“What’d he do?”

“Some kids shot him down in cold blood.”

“How’d the power corrupt him?”

“Wasn’t him. Power corrupted those kids. They got off the tit and they took it upon themselves to decide matters of life and death. Some folks believed poor Billy had the solution. We’ll never know for sure.”

Another hot day went by and we reached the next watering hole by dusk, except the ground was cracked and chipped with a hint of brown mud remaining. I looked at the old man and he looked down and I said, “This ain’t good.”

The old man sighed, took off his pack, and sat it on the ground. Then, he knelt down and pulled a small shovel out of the pack and tossed it to me. He said, “Might try digging. Could be that it’s soaked down into the crust. Better than nothing.”

I dug until I started sweating. I had to stop. I didn’t have the calories or the moisture to waste. The dirt smelled like shit. I licked the salt from my lips and regretted doing so. It worsened my thirst. I walked over to my pack and dug out my canteen and it was less than half-full so I decided then and there to not take another drink until I couldn’t stand the pangs of thirst. I turned to the old man and I said, “How far?”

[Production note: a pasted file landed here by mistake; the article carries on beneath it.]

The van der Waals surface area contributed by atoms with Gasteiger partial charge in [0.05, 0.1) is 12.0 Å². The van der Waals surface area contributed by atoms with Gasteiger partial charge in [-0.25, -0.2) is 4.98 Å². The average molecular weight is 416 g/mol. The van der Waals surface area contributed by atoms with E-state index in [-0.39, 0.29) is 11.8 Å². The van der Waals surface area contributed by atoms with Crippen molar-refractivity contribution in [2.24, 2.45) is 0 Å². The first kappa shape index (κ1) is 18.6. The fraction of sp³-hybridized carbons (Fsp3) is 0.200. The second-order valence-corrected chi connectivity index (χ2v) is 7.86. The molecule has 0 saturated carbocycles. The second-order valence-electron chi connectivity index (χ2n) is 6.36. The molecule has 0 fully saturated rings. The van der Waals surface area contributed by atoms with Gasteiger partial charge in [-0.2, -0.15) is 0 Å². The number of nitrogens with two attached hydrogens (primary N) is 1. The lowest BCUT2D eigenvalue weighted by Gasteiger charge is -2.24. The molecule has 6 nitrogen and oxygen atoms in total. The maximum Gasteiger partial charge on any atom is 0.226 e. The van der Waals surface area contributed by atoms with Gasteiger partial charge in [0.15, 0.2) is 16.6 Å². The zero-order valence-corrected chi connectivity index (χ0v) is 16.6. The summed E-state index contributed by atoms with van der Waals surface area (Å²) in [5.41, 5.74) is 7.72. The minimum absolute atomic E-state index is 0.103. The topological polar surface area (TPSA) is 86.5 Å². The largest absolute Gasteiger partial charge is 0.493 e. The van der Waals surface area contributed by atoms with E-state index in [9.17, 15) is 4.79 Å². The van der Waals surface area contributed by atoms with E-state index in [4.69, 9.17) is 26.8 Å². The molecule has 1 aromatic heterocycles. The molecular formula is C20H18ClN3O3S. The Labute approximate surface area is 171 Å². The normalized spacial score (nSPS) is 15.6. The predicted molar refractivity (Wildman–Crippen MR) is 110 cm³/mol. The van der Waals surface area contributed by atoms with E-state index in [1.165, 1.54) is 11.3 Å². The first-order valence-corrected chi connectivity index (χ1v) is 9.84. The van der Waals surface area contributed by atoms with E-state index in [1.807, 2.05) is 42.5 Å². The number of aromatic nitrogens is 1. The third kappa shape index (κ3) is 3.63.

He reached into his pocket, pulled out a pebble, and popped it in his mouth. “Another three days I think. The Mississippi River.”

“What are the chances?”

“If it’s dry, we might as well give up cause that’ll mean there’s no water left.”

I looked up at the sky. Same as usual. Cloudless. “Where’d all the water go?”

The old man shrugged. “Beats the hell out of me. Tidwell might have known.”

I’m tired of the old man. We’ve traveled together for a long time and he’s never given me a straight answer. Never told me his name. He spit his pebble into the palm of his hand, put it back in his pocket, then reached into his knapsack for his canteen and took a big swig right in front of me. I looked away and squeezed my eyes shut and the heat and the dryness and my thirst roared through me.